Posted: Sunday, May 15, 2016 – 4:28 PM
The Beverly Hills City Council is slated to receive the recommendation of the Cultural Heritage Commission to make Kate Mantilini-Gibralter Square the 30th local historic landmark at Tuesday’s meeting.
The restaurant was an iconic establishment in the community, and functioned as a “landmark” establishment while it was in operation. Harry and Marilyn Lewis, who founded the Hamburger Hamlet chain, reinvented their brand with the edgy architecture and the bold cuisine.
The LA Conservancy has this to say about the critically-acclaimed architecture that changed everything:
Named after 1930s boxing promoter Kate Mantilini, restaurateur Marilyn Lewis directed young architects Thom Mayne and Michael Rotondi of Morphosis to create “a roadside steakhouse for the future – with a clock.”
Mayne and Rotondi were part of a young generation of Los Angeles architects who searched the city for commonplace materials to use in their buildings. These “Deconstructivists” saw all objects as potential building materials and were inspired by everything from chain link fencing to hot-rod cars to watch mechanisms.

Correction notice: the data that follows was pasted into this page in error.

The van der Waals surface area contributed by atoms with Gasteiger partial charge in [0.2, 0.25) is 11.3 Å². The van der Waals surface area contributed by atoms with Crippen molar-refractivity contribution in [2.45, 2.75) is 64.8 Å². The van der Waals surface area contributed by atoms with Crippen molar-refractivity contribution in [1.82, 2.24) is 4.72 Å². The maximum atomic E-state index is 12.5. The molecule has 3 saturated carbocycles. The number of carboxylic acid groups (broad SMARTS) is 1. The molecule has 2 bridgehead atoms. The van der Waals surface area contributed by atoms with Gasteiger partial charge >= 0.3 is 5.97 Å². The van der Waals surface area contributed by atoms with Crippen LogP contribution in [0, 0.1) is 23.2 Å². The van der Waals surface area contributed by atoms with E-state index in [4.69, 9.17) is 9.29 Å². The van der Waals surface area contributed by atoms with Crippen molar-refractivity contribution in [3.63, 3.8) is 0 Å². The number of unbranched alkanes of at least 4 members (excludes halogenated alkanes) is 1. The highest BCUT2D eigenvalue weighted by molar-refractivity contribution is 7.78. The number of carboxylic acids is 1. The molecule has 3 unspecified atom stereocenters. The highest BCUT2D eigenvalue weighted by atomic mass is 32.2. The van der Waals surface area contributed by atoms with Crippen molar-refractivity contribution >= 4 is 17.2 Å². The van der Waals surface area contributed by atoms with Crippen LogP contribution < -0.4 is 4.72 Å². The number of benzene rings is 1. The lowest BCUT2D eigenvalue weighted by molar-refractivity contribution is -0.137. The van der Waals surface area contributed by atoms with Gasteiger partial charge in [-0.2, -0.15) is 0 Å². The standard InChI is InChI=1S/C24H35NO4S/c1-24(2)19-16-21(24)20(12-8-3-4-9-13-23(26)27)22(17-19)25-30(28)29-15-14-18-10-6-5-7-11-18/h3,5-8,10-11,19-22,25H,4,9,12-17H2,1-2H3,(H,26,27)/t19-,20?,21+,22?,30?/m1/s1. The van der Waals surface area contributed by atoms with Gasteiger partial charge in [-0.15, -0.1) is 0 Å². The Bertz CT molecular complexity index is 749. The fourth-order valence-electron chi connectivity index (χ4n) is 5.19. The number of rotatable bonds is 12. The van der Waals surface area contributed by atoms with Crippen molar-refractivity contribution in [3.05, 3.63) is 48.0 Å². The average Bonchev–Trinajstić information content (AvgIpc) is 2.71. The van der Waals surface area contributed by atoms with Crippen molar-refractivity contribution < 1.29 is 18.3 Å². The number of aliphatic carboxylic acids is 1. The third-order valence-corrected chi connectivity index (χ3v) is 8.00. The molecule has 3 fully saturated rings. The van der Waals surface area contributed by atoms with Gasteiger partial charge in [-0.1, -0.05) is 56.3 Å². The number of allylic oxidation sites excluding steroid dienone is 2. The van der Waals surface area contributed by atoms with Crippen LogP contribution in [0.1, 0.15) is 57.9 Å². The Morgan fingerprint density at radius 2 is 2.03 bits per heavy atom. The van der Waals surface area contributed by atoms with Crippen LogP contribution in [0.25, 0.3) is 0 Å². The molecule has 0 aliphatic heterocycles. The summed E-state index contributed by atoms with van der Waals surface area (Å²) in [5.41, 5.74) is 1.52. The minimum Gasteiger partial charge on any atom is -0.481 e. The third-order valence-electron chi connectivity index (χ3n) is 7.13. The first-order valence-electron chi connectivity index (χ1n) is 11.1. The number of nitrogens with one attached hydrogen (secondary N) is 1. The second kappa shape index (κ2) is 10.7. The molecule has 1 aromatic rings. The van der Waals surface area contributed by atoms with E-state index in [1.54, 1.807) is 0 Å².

Kate Mantilini was one of the first realized projects by Morphosis. The architects transformed a former Wells Fargo Bank branch on Wilshire Boulevard by using industrial materials to create a scaffold-like cage around the exterior of the building.
To meet their client’s desire for a clock, Mayne and Rotondi looked at watch mechanisms and motors. They created a sculptural orrery – an old-fashioned mechanical model of the solar system – that projects through a fourteen-foot skylight in the ceiling. One end of the orrery forms a sundial on the roof while the other touches an etching of the restaurant on the restaurant’s floor.
The large, open interior dining space is filled with sunlight and the walls layered with three-dimensional collages. Kate Mantilini is an icon of the late 1980s dining scene in Los Angeles.
By commissioning Morphosis, Lewis created a restaurant where dining out was an experience that went far beyond the food. The Los Angeles-based firm has since become internationally known as one of the most influential and technologically advanced architectural collaboratives.
The restaurant closed in 2014. As of August 2014, the Beverly Hills Cultural Heritage Commission was assessing the building’s significance to determine whether to initiate landmark designation.